Georgia Bulletin

The Newspaper of the Catholic Archdiocese of Atlanta


Krygiel Retires As Catholic Charities CEO

By ERIKA ANDERSON, Special To The Bulletin | Published January 3, 2013

When Archbishop John F. Donoghue asked Joe Krygiel to become the chief executive officer of Catholic Charities Atlanta in 2004, Krygiel prayed for clarity.

While driving home, he passed a church with the words “God does not call the qualified, he qualifies the called” posted outside. It was literally the sign for which Krygiel had prayed.

“I knew then that I had to just step out in faith and trust that God knew what was best for me,” he said.

Krygiel retired as chief executive officer of the organization Dec. 31, 2012. The active parishioner of St. Peter Chanel Church, Roswell, says he is just moving on to the next stage in his life—wherever God may be calling him.

Joe Krygiel
Photo By Michael Alexander

As a highly accomplished Naval Reserve officer and Delta Air Lines captain, Krygiel brought management and leadership experience to Catholic Charities Atlanta. He was responsible for the strategic day-to-day leadership of the agency, including agency and program development, strategic planning, financial oversight, public relations, fundraising and development, and quality service delivery.

“I am very grateful to God that I was able to serve in this position for the past eight years. It has been the best career of my life. I was very blessed and honored that Archbishop Donoghue selected me to head Catholic Charities Atlanta in 2004 and also thankful to Archbishop (Wilton D.) Gregory that I was able to continue to serve the archdiocese when he became our archbishop in 2005,” he said. “I am very proud of our collective agency accomplishments during my tenure as CEO.”

Among the initiatives was the creation of a marketing and development department in the agency that now raises $2.2 million annually for Catholic Charities Atlanta, up from $200,000 in 2004.

“I think the greatest thing I brought to Catholic Charities was my ability to interact with people and share our mission with others in many areas—the parish, the community and in collaboration with other agencies,” Krygiel said.

One of his proudest achievements was his appointment to the national board of trustees for Catholic Charities USA.

“I had only been on the job two years when I was asked to serve on the national board of directors,” he said. “In the past five years I’ve been on the board, it’s advanced our mission here in Atlanta and our reputation as one of the best Catholic Charities in the U.S.”

Pat Chivers, archdiocesan communications director, said, “I am very grateful for Joe’s leadership locally since 2004 and for his service as a member of the board of trustees of Catholic Charities USA for the past five years. With Joe’s leadership, the agency has achieved many significant accomplishments. Catholic Charities Atlanta’s service to the poor, vulnerable, and needy has often been recognized by our local church, community, and nationally by Catholic Charities USA.”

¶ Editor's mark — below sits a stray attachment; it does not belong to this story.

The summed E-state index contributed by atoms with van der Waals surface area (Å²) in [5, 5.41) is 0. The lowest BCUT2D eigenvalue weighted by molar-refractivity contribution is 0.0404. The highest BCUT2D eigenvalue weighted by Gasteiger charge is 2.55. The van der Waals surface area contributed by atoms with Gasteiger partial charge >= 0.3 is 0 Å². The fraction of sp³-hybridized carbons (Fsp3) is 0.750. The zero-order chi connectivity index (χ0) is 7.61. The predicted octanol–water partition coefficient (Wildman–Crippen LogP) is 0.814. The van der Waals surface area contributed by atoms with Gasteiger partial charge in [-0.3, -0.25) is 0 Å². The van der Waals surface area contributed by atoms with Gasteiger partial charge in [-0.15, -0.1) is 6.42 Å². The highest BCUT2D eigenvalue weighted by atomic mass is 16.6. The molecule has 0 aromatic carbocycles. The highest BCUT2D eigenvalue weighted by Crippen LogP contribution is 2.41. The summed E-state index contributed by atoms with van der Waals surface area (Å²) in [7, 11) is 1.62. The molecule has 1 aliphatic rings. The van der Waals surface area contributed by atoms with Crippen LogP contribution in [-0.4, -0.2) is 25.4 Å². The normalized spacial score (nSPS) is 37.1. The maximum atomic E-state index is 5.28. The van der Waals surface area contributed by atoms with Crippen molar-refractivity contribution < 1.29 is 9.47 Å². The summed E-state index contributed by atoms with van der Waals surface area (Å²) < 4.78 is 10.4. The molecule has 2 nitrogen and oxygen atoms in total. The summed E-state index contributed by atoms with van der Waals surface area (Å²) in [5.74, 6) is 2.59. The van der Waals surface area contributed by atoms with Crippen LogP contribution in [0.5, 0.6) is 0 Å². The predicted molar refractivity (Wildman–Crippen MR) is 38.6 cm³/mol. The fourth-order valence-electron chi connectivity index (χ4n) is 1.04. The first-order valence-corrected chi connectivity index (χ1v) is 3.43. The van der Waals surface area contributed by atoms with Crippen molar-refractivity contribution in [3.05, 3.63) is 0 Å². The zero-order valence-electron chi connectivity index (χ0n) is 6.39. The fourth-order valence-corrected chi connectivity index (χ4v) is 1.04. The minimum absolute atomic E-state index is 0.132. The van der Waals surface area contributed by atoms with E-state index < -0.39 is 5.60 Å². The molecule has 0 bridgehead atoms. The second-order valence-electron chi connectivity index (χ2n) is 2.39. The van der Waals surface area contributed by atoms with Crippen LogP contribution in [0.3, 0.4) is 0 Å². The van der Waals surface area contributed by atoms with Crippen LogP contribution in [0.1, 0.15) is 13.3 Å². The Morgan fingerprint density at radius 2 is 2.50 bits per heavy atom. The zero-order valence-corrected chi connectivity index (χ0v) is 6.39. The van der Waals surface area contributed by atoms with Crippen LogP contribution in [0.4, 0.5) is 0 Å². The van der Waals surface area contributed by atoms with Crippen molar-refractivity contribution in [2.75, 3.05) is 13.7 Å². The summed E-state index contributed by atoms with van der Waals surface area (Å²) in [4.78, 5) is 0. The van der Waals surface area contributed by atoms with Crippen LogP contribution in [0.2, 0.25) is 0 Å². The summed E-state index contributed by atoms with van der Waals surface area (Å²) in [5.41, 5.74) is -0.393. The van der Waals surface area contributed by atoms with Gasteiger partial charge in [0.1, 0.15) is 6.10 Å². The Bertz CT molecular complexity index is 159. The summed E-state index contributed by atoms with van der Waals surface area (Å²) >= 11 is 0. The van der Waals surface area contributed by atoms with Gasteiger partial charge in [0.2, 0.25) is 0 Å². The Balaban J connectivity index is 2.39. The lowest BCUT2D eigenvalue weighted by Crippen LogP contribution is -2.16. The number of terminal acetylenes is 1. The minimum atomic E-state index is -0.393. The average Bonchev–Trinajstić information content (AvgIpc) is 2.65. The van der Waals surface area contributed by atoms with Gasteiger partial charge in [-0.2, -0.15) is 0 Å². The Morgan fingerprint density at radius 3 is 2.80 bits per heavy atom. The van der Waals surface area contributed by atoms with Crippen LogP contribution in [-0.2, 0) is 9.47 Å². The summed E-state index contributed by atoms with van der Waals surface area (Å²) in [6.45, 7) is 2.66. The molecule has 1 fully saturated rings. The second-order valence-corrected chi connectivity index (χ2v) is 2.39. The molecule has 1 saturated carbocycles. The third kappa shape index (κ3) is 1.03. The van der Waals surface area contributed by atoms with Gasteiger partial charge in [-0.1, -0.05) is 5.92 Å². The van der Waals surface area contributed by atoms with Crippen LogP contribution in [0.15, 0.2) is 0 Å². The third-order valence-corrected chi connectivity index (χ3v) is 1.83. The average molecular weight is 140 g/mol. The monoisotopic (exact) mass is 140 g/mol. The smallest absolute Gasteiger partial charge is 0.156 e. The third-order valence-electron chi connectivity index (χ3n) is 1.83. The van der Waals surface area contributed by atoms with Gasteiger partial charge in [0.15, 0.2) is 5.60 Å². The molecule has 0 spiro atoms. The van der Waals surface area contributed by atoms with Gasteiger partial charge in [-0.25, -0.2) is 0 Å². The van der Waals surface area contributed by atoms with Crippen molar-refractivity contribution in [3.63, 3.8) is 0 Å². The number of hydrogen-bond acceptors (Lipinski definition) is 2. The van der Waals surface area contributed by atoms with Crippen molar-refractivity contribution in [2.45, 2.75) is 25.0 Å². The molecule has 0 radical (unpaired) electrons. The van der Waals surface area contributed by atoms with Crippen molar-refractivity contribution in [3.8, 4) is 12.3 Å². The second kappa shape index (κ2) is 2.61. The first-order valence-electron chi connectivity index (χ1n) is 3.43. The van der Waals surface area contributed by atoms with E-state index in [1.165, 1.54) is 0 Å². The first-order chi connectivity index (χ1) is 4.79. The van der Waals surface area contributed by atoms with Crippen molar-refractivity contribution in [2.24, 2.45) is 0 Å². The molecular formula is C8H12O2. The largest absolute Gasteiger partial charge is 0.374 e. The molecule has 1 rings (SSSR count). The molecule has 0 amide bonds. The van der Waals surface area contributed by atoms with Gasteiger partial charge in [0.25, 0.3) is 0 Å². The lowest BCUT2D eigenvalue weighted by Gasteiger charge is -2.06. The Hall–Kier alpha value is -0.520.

In 2005, Krygiel and the Catholic Charities staff experienced what he called a “seminal moment that turned our organization around,” when the agency became a leader in the Hurricane Katrina relief efforts as people forced to relocate urgently looked for extensive support in the Atlanta metro area.

“People looked to us as the people in charge,” he said. “They trusted us. It really changed things for us.”

The agency is widely recognized as a social service leader in the Atlanta nonprofit community in a number of areas, including immigration legal services. Its programs also include refugee resettlement and clinical services, such as mental health counseling and crisis pregnancy counseling. The agency’s family stabilization program has one of the top housing counseling services in metro Atlanta for those caught up in the housing crisis, Krygiel said.

“When I take credit for things, I take credit collectively,” he said. “I think one of my greatest strengths is delegating and allowing people the responsibility to do their jobs. I learned from great leaders that a great leader should never feel threatened by intelligent people who work for them.”

Krygiel said he plans to “take some down time to pray and discern” what God wants for his life.

“I hope when people look back at my time as CEO, they say that I was a faith-filled person who tried to help wherever there was a need and respond as Jesus would.”

Chivers praised Krygiel’s personal commitment to his faith and his service to the community. She said, “Joe is a compassionate man devoted to our Blessed Mother Mary and to serving those in need. He made annual pilgrimages to Lourdes to provide assistance to those with difficulty traveling to seek healing at the grotto where Mary appeared to St. Bernadette.

She added, “Joe is also devoted to his wife, Pam, and to his children. He has faithfully served our community and will be dearly missed.”

Chief Operations Officer Joseph Galvin assumed duties as CEO beginning Jan. 1. Archbishop Wilton Gregory has indicated that a national search for Krygiel’s successor is underway.

In a statement, the archbishop said, “As Joe Krygiel begins his retirement, I want to express my personal and sincere gratitude for his devoted service to the works of charity here in the Archdiocese of Atlanta. He helped to bring our ministry under the umbrella of Catholic Charities USA and his profound dedication to the care of those in need will last as a legacy of great tribute to a man of deep compassion and faith. God bless, Joe!”